Sitting here with my morning cuppa, I thought to share my thoughts on Veganism; not to judge or preach anyone, but over the holidays it was a hot discussion topic with so many, so I thought to share my views with you all. 
 
There are many ways to embrace vegan living. but one thing all vegans have in common is a plant-based diet avoiding all animal foods such as meat (including fish, shellfish and insects), dairy, eggs and honey - as well as avoiding animal-derived materials, products tested on animals and places that use animals for entertainment. 
 
Firstly the environment. From recycling our household rubbish to cycling to work, we're all aware of ways to live a greener life. But one of the most effective ways an individual could do to lower their carbon footprint is to avoid all animal products. This goes way beyond the problem of cow wind issues! The production of meat and other animal products places a heavy burden on the environment - from crops and water required to feed the animals, to the transport and other processes involved from farm to fork. The vast amount of grain feed required for meat production is a significant contributor to deforestation, habitat loss and species extinction. In Brazil alone, the equivalent of 5.6 million acres of land is used to grow soya beans for animals in Europe. This land contributes to developing world malnutrition by driving impoverished populations to grow cash crops for animal feed, rather than food for themselves. On the other hand, considerably lower quantities of crops and water are required to sustain a vegan diet, making the switch to veganism one of the easiest and most effective ways to reduce our impact on the environment. 
 
For people a plant-based diet requires only one third of the land needed to support a meat and dairy diet. With rising global food and water insecurity due to the environmental and socio-economic problems, this would be the time to adopt a more sustainable way of living. 
 
For your health, for a well planned vegan meal follow healthy eating guidelines, and contain all the nutrients that our bodies need. Both the British Dietetic Association and the American Academy of Nutrition and Dietetics recognise that they are suitable for every age and stage of life. Some research has linked vegan diets with lower blood pressure and cholesterol, and lower rates of heart disease, type 2 diabetes and some types of cancer.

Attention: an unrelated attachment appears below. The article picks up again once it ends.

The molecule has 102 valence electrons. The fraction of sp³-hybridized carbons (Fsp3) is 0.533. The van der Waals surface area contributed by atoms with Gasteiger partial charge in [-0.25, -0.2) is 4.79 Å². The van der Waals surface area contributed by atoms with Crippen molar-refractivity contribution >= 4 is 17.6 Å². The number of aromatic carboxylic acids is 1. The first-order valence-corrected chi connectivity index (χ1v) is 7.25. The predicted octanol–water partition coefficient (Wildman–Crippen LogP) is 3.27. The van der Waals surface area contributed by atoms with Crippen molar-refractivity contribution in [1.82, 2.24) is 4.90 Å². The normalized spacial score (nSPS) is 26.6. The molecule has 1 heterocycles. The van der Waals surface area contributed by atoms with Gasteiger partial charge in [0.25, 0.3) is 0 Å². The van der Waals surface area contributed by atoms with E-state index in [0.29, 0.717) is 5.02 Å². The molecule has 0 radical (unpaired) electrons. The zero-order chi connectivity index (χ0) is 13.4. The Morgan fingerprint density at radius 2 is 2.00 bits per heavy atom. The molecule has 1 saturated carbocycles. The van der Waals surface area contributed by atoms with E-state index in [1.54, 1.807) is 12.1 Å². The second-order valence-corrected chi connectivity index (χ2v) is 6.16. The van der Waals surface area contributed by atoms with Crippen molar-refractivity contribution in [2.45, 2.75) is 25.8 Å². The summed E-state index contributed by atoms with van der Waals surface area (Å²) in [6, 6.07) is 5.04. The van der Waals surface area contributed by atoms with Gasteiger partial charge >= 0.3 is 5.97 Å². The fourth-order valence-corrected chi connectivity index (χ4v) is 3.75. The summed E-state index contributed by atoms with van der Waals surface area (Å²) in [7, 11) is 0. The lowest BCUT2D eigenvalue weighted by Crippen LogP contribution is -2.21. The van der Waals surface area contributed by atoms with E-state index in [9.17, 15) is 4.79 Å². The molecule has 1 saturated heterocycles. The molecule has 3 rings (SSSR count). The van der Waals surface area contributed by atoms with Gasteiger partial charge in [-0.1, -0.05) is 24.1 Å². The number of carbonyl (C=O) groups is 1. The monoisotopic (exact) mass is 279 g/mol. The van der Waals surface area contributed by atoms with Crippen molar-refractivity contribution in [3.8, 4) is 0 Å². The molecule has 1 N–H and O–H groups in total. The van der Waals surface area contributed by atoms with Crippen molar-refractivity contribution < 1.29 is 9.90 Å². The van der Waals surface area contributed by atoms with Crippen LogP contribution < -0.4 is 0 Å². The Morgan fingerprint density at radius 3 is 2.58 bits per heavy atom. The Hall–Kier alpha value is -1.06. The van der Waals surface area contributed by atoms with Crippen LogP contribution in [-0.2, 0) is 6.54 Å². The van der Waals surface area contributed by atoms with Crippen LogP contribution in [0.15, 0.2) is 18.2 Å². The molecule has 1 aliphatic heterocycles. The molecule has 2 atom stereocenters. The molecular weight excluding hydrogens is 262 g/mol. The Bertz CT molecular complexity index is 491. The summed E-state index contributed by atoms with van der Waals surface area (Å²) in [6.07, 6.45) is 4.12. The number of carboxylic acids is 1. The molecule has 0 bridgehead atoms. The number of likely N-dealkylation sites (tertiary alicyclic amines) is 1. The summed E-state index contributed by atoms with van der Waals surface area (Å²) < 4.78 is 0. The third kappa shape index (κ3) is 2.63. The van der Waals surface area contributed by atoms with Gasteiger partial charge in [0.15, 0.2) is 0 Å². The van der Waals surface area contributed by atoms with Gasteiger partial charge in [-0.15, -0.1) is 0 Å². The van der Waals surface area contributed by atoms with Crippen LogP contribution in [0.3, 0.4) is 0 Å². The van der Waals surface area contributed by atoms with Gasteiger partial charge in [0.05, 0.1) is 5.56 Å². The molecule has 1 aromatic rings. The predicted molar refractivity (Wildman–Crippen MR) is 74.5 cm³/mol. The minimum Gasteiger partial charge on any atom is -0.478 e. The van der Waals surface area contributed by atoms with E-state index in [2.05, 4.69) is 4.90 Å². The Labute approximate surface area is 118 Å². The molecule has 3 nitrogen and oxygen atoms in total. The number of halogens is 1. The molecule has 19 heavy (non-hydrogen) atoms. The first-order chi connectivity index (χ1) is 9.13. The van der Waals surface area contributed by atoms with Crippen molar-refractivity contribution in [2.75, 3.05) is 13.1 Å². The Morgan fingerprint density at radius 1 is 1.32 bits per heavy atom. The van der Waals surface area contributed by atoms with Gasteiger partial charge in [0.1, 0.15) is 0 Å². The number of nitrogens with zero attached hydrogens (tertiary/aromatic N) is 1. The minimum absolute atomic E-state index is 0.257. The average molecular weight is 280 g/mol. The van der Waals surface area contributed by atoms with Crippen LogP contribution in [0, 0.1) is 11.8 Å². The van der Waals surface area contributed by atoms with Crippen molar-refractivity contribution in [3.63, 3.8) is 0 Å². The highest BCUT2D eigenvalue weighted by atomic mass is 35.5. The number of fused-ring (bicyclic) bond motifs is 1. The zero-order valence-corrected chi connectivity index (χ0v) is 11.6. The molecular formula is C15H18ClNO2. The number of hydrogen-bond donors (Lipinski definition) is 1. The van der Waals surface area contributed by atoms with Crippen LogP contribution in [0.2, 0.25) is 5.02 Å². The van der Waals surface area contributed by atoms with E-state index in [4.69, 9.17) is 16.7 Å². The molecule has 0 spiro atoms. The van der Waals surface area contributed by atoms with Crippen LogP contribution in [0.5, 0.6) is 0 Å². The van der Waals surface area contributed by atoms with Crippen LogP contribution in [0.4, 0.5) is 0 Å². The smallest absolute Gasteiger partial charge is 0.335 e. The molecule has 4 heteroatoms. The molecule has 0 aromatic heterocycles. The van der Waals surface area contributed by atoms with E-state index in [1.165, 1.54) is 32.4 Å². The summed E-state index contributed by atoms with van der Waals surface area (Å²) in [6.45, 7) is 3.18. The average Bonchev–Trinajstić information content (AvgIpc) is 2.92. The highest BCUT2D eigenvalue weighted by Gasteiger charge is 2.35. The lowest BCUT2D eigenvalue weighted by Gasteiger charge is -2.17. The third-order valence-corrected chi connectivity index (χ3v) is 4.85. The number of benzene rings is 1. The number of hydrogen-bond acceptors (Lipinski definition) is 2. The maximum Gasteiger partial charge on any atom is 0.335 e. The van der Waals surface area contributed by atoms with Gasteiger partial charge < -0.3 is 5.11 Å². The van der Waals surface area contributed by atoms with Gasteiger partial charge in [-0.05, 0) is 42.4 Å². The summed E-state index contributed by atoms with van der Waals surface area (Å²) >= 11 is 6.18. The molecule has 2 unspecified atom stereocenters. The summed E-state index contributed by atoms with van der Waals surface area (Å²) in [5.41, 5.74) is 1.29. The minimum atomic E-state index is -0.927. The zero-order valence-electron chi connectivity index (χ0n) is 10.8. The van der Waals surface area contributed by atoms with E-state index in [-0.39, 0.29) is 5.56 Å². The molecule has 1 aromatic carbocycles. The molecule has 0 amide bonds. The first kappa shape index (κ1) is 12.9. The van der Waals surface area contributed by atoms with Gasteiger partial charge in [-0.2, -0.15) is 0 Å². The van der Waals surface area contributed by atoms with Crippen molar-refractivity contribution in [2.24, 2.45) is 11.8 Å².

But are there any negatives? 
Getting enough protein from pulses can cause bloating which with regards to the flautulant cows can effect us humans too. 
Unfortunately, a diet that excludes all animal products does have some nutritional drawbacks. 
Calcuim, omega-3 fatty acids, vitamin B-12 and folate—all of which are present in meat and dairy—as key nutrients a vegan diet can lack. The reduced or even (in some extreme cases) non-existent levels of vitamin B-12 in a strict vegan diet are of particular concern. Vitamin B-12 has many implications for the smooth running of the central nervous system and for optimizing metabolic functions and it’s quite hard to get adequate amounts of B-12 from fruits and vegetables alone. 
 
Meat, particularly beef, and shellfish are rich sources of iron for omnivores, but it's important for vegans to consume iron-rich foods as well. Iron deficiency can lead to fatigue and problems with brain function. Females need 18 milligrams of iron daily between the ages of 19 and 50, but the requirement jumps to 27 milligrams for pregnant women. Men only need 8 milligrams daily. Breakfast cereals fortified with iron, soybeans, white beans and spinach are good sources of iron for vegans. 
 
Vegans need to eat plant sources of calcium, such as dark leafy greens or fortified soy products, to get the recommended 1,000 milligrams per day. Vitamin D helps the body absorb calcium, and adults need 600 international units per day. Vegans need to either take a vitamin D supplement or drink soy milk fortified with vitamin D. Most vegans need to take a vitamin B-12 supplement to get 2.4 micrograms per day since the vitamin is mainly found in animal products. Some soy milk and breakfast cereals are fortified with B-12, but just watch the sugar in these. 
 
Further to this there is a lot of research into meat free alternatives and the amount of salt and processes that are added which are harmful to us especially our hearts. 
 
So really its time to ask yourself: if it is now possible to live a life that involves good clean foods, leaves a smaller carbon footprint and avoids killing other creatures for you and your family? Yes it will take some thinking and relearning, perhaps more time in preparation and planning but I know my conclusion what’s yours? 
 
Even to go Vegan half the week is surely better for everyone than nothing? Go on give it ago……make it this years resolution. 
 
 
References: 
https://www.telegraph.co.uk/news/2017/12/06/health-warning-salt-content-vegetarian-sausages/ 
https://www.thetimes.co.uk/article/salt-warning-on-meat-substitutes-pjp9pr9hf 
https://ods.od.nih.gov/factsheets/VitaminB12-Consumer/ n why don't we? 
https://ods.od.nih.gov/factsheets/VitaminD-HealthProfessional/ 
https://www.cdc.gov/nutrition/infantandtoddlernutrition/vitamins-minerals/iron.html 
https://www.aarp.org/food/diet-nutrition/info-02-2011/9-pros-and-cons-to-going-vegan.html 
https://www.vegsoc.org/ 
https://apple.news/Aj3RnKspnRt6mUlvR1-xODA 
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